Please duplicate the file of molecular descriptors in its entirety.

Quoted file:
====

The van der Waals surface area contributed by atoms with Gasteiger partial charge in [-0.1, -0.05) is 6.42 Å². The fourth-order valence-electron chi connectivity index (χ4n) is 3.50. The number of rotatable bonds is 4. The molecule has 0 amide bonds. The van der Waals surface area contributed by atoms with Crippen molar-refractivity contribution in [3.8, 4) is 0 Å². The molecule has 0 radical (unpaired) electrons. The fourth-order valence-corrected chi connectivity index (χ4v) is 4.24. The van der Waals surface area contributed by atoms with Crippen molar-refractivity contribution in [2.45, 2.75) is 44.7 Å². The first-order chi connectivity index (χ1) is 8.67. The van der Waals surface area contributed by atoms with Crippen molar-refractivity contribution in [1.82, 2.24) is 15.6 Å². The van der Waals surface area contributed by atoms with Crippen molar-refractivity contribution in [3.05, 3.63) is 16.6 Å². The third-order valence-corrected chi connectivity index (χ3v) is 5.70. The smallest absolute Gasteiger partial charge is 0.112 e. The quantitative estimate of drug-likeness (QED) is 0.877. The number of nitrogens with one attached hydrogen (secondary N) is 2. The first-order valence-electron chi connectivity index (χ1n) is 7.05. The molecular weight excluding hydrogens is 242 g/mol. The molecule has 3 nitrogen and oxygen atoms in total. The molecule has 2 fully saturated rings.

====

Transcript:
The van der Waals surface area contributed by atoms with Gasteiger partial charge in [-0.1, -0.05) is 6.42 Å². The fourth-order valence-electron chi connectivity index (χ4n) is 3.50. The number of rotatable bonds is 4. The molecule has 0 amide bonds. The van der Waals surface area contributed by atoms with Crippen molar-refractivity contribution in [3.8, 4) is 0 Å². The molecule has 0 radical (unpaired) electrons. The fourth-order valence-corrected chi connectivity index (χ4v) is 4.24. The van der Waals surface area contributed by atoms with Crippen molar-refractivity contribution in [2.45, 2.75) is 44.7 Å². The first-order chi connectivity index (χ1) is 8.67. The van der Waals surface area contributed by atoms with Crippen molar-refractivity contribution in [1.82, 2.24) is 15.6 Å². The van der Waals surface area contributed by atoms with Crippen molar-refractivity contribution in [3.05, 3.63) is 16.6 Å². The third-order valence-corrected chi connectivity index (χ3v) is 5.70. The smallest absolute Gasteiger partial charge is 0.112 e. The quantitative estimate of drug-likeness (QED) is 0.877. The number of nitrogens with one attached hydrogen (secondary N) is 2. The first-order valence-electron chi connectivity index (χ1n) is 7.05. The molecular weight excluding hydrogens is 242 g/mol. The molecule has 3 nitrogen and oxygen atoms in total. The molecule has 2 fully saturated rings.